Tuesday, 12 February 2013

Be Your Own Editor

Put Yourself Through My Fact and Fiction Workshop 

(This workshop was developed with writer Hannah Juby who edits articles and university theses, We thought that editing fact and fiction had much in common and developed the workshop with this in mind.)

The Process

Micro-editing - examining text line by line, word by word, to ensure accuracy, flow, clarity and style.

Macro-editing – considering the text in terms of structure, purpose (is it clear what the text is trying to achieve; does it achieve this?), development of argument/story, appropriate connections, clear communication, appropriate evidence/details, style, etc.)

Editing on the page
Amendments may be written:
·         onto a hard copy of the document;
·         inserted on-screen into an electronic version of the document, using a programme such as ‘Tracked Changes’ on Microsoft Word.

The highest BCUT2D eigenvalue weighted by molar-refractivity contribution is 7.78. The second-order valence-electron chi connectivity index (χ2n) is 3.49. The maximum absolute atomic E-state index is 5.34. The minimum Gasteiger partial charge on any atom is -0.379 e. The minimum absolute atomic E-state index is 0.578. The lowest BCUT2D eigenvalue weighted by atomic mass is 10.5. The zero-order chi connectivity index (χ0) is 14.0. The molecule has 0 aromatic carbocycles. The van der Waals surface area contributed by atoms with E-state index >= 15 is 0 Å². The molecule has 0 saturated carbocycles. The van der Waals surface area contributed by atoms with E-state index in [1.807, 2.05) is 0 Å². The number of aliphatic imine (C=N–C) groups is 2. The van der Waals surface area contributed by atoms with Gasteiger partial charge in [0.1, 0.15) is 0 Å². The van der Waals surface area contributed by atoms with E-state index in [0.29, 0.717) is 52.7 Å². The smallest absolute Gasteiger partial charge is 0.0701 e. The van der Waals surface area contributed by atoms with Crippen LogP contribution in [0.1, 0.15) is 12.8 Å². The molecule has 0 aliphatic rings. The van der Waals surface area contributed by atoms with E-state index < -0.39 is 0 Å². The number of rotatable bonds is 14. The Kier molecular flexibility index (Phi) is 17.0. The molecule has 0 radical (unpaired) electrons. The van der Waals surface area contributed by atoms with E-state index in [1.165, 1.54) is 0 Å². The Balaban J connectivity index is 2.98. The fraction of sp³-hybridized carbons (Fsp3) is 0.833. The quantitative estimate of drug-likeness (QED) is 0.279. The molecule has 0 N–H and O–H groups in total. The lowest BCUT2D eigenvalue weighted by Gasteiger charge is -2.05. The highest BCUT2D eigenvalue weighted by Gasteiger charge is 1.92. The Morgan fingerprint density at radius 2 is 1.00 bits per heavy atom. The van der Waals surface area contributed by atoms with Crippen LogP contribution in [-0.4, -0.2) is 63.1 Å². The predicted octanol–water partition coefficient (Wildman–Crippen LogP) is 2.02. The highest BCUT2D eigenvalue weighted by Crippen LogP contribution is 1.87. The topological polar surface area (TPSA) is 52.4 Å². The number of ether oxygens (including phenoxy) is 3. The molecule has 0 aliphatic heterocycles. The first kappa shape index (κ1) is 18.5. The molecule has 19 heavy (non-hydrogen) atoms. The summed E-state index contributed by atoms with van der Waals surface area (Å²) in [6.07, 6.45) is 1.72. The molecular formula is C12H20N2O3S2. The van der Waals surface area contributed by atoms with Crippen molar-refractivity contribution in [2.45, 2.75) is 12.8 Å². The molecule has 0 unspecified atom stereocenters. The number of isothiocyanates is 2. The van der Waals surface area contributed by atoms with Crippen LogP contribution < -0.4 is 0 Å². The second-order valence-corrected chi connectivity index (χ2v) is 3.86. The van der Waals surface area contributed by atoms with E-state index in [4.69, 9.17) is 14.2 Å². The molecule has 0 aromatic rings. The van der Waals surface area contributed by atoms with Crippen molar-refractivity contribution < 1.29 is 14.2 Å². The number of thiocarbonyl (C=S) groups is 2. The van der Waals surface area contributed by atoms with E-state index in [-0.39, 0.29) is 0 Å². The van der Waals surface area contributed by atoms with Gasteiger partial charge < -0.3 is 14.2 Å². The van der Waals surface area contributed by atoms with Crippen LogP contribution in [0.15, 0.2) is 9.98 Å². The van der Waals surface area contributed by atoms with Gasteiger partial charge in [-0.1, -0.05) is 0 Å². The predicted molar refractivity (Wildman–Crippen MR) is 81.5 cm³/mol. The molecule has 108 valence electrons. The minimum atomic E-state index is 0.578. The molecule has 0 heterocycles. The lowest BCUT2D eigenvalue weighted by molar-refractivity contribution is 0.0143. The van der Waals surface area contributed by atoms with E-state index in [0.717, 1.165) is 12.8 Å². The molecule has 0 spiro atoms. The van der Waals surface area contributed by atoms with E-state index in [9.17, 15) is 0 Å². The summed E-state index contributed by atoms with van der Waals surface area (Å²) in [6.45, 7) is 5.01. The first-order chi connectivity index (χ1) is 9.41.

·         notes on a separate piece of paper, rather than having crossings-out etc. on the document itself.

  • Before you begin editing, quickly read through the whole document.
  • Keep a clean copy of the chapter whether hard copy or electronic, and create a new copy on which to make notes, suggestions and corrections.
  • On hard copy, always make remarks etc. in pencil rather than in pen. (Still amenable to alterations) .
  • On-screen, using a programme like ‘Tracked Changes’     enables you to see all insertions and deletions. The changes aren’t final until accepted or rejected by you in the final copy.
  • You will be more effective in editing your own work if you can make it seem strange to yourself, so that you can be more objective about it. A good way of doing this is to leave it for  some time before coming back to it. (This is not always possible, I know.)
  • Make a written summary (or footnotes/comments in an on-screen edit) as aide-memoires for the next stage. It might be useful to get someone else to do this for you if you are editing your own work.
  • Discussing the document with an outsider will help you to clarify your basic concept or idea and the overall shape of the work.
  • Consistently mark up passages or sections which impress you and work well in the context of the text as a whole.
  • Then read each chapter in detail using  micro- and macro-editing, applying your preferred approach.

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